The Hedgehog (Hh) signaling pathway is integral to tissue patterning during fetal development and oncogenesis in children and adults. Genetic screens have revealed several of the signaling proteins that regulate Hh target gene expression, which in mammals include the Patched family of Hh receptors (Ptc1 and Ptc2), the transmembrane protein Smoothened (Smo), the cytoplasmic negative regulator Suppressor of Fused (Su(fu)), and the Gli family of transcription factors (Gli1, Gli2, and Gli3). These genes are potential targets for next-generation chemotherapies, and compounds that inhibit Smo have demonstrated efficacy in mouse models of Hh pathway-dependent tumors, including basal cell carcinoma, medulloblastoma, pancreatic adenocarcinoma, and prostate cancer. It has become increasingly apparent, however, that oncogenic dysregulation of the Hh pathway can often involve genetic and/or epigenetic perturbations downstream of Smo, and other signaling pathways appear to promote Hh target gene expression in tumors in a Smo-independent manner. Such cancers will not be responsive to Smo inhibitors, yet to date, essentially all known Hh pathway antagonists target this transmembrane protein. This application describes mechanistic and in vivo studies of a new Hh pathway inhibitor called gantamine (Gli antagonist amine), which was discovered by a high-throughput screen of over 120,000 compounds. Gantamine is one of 14 antagonists of Gli function identified in this study and is among the most promising with respect to activity, specificity, and potency. It also appears to be mechanistically distinct from the three Hh pathway inhibitors previously reported to act downstream of Smo. Gantamine and the other Gli antagonists therefore constitute valuable tools for dissecting Hh signal transduction mechanisms and developing new chemotherapies for Hh pathway-related cancers. In particular, how Smo activity regulates Gli function remains enigmatic, and determining the mechanisms of these compounds will provide insights into this process and strategies for its pharmacological control. To achieve these goals, the structure-activity relationships for gantamine will be established by the chemical synthesis and biological evaluation of various derivatives, enabling pharmacophore optimization and probe design for target identification efforts. How gantamine and its derivatives interact with the Gli proteins, "upstream" Hh signaling proteins, and other cellular pathways known to regulate Hh target gene expression will be investigated, and various strategies for discovering the cellular target of gantamine will be pursued. Finally, the efficacy of this Gli antagonist in mouse models of normal and oncogenic Hh pathway activation will be evaluated, focusing on endochondral bone formation and the progression of medulloblastomas induced by loss of Ptc1 or Su(fu) function.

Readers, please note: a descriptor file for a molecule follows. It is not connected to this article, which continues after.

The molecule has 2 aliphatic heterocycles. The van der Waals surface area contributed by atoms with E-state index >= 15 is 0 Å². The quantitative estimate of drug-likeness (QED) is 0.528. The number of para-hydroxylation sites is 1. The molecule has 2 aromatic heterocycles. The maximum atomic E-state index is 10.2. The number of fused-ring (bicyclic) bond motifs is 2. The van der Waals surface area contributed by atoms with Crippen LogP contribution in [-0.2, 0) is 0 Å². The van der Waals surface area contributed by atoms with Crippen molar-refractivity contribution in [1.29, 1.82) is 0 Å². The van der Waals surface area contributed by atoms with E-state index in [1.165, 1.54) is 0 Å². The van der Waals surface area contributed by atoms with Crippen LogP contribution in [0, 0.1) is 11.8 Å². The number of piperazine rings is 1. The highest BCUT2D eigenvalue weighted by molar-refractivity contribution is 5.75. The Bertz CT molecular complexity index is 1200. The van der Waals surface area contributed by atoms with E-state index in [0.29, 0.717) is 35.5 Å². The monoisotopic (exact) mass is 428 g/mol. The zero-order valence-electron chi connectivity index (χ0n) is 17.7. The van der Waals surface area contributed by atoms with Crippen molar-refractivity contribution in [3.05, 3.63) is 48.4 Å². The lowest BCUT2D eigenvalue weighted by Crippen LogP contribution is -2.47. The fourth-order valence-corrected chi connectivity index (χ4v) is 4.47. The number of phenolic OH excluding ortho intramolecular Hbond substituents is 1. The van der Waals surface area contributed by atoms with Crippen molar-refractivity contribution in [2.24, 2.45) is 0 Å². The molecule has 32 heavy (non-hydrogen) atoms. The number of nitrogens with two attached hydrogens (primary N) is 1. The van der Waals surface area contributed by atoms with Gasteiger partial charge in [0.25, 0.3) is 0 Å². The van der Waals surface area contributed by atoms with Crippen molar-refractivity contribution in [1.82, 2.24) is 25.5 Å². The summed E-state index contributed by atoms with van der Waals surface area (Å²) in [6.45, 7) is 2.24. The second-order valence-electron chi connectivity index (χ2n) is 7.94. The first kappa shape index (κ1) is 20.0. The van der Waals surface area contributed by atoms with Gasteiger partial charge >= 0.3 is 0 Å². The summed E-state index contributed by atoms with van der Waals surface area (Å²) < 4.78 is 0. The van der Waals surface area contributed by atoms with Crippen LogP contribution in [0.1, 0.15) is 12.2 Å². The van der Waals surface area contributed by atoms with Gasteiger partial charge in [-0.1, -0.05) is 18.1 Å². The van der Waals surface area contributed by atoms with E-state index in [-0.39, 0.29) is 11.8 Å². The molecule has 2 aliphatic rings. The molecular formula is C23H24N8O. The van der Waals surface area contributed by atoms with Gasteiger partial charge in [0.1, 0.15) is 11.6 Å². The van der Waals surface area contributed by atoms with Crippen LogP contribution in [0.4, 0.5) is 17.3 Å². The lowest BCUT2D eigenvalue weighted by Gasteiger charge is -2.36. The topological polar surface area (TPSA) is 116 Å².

Dysregulation of the Hedgehog signaling pathway contributes to the formation and progression of several cancers, and chemicals that inhibit this process have potential as targeted chemotherapies. The proposed research investigates a novel Hedgehog pathway antagonist that is mechanistically distinct from other known inhibitors. These studies will determine how this compound blocks the Hedgehog pathway and evaluate its efficacy in mouse models of medulloblastoma, the most common pediatric brain tumor.
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